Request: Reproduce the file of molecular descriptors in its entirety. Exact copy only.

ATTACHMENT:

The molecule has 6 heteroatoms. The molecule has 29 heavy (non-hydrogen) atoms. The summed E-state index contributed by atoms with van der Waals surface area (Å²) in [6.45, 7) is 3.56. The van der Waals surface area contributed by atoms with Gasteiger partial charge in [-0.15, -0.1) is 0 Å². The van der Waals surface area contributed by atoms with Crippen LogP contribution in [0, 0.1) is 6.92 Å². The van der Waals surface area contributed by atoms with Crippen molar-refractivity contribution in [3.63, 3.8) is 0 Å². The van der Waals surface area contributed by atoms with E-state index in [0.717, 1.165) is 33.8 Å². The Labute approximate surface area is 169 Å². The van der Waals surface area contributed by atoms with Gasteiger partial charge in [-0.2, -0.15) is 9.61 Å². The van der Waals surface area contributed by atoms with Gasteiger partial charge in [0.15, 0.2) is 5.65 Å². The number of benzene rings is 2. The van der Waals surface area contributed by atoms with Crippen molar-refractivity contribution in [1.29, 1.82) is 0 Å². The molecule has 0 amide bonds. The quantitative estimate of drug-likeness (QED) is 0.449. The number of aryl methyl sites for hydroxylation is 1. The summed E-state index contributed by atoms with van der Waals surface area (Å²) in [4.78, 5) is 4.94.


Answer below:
The molecule has 6 heteroatoms. The molecule has 29 heavy (non-hydrogen) atoms. The summed E-state index contributed by atoms with van der Waals surface area (Å²) in [6.45, 7) is 3.56. The van der Waals surface area contributed by atoms with Gasteiger partial charge in [-0.15, -0.1) is 0 Å². The van der Waals surface area contributed by atoms with Crippen LogP contribution in [0, 0.1) is 6.92 Å². The van der Waals surface area contributed by atoms with Crippen molar-refractivity contribution in [3.63, 3.8) is 0 Å². The van der Waals surface area contributed by atoms with E-state index in [0.717, 1.165) is 33.8 Å². The Labute approximate surface area is 169 Å². The van der Waals surface area contributed by atoms with Gasteiger partial charge in [-0.2, -0.15) is 9.61 Å². The van der Waals surface area contributed by atoms with Gasteiger partial charge in [0.15, 0.2) is 5.65 Å². The number of benzene rings is 2. The van der Waals surface area contributed by atoms with Crippen molar-refractivity contribution in [1.29, 1.82) is 0 Å². The molecule has 0 amide bonds. The quantitative estimate of drug-likeness (QED) is 0.449. The number of aryl methyl sites for hydroxylation is 1. The summed E-state index contributed by atoms with van der Waals surface area (Å²) in [4.78, 5) is 4.94.